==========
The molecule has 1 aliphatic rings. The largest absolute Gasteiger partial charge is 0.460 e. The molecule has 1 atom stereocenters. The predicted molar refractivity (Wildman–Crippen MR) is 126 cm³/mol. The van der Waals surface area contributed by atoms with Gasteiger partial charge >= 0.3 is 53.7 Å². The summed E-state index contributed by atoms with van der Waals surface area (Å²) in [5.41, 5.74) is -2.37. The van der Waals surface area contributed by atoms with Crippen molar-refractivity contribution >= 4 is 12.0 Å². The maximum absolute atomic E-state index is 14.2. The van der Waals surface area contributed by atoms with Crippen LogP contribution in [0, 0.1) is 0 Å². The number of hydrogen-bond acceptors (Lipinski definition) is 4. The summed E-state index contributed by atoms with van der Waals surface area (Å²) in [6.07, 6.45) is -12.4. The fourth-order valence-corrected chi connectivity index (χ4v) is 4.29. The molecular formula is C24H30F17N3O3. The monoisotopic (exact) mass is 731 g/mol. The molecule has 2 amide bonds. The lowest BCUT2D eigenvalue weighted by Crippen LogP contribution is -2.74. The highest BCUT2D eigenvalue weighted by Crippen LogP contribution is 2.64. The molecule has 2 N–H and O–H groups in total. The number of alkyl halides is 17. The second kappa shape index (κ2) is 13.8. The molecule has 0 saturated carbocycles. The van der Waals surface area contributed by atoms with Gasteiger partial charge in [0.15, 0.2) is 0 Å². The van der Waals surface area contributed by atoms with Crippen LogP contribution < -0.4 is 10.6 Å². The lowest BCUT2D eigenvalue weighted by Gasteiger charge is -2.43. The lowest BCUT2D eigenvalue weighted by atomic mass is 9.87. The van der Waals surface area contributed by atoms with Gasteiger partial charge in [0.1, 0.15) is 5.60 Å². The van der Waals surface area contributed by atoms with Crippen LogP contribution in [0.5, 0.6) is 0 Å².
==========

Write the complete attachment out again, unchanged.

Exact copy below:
The molecule has 1 aliphatic rings. The largest absolute Gasteiger partial charge is 0.460 e. The molecule has 1 atom stereocenters. The predicted molar refractivity (Wildman–Crippen MR) is 126 cm³/mol. The van der Waals surface area contributed by atoms with Gasteiger partial charge >= 0.3 is 53.7 Å². The summed E-state index contributed by atoms with van der Waals surface area (Å²) in [5.41, 5.74) is -2.37. The van der Waals surface area contributed by atoms with Crippen molar-refractivity contribution >= 4 is 12.0 Å². The maximum absolute atomic E-state index is 14.2. The van der Waals surface area contributed by atoms with Crippen LogP contribution in [0, 0.1) is 0 Å². The number of hydrogen-bond acceptors (Lipinski definition) is 4. The summed E-state index contributed by atoms with van der Waals surface area (Å²) in [6.07, 6.45) is -12.4. The fourth-order valence-corrected chi connectivity index (χ4v) is 4.29. The molecular formula is C24H30F17N3O3. The monoisotopic (exact) mass is 731 g/mol. The molecule has 2 amide bonds. The lowest BCUT2D eigenvalue weighted by Crippen LogP contribution is -2.74. The highest BCUT2D eigenvalue weighted by Crippen LogP contribution is 2.64. The molecule has 2 N–H and O–H groups in total. The number of alkyl halides is 17. The second kappa shape index (κ2) is 13.8. The molecule has 0 saturated carbocycles. The van der Waals surface area contributed by atoms with Gasteiger partial charge in [0.15, 0.2) is 0 Å². The van der Waals surface area contributed by atoms with Crippen LogP contribution < -0.4 is 10.6 Å². The lowest BCUT2D eigenvalue weighted by Gasteiger charge is -2.43. The lowest BCUT2D eigenvalue weighted by atomic mass is 9.87. The van der Waals surface area contributed by atoms with Gasteiger partial charge in [0.1, 0.15) is 5.60 Å². The van der Waals surface area contributed by atoms with Crippen LogP contribution in [0.5, 0.6) is 0 Å².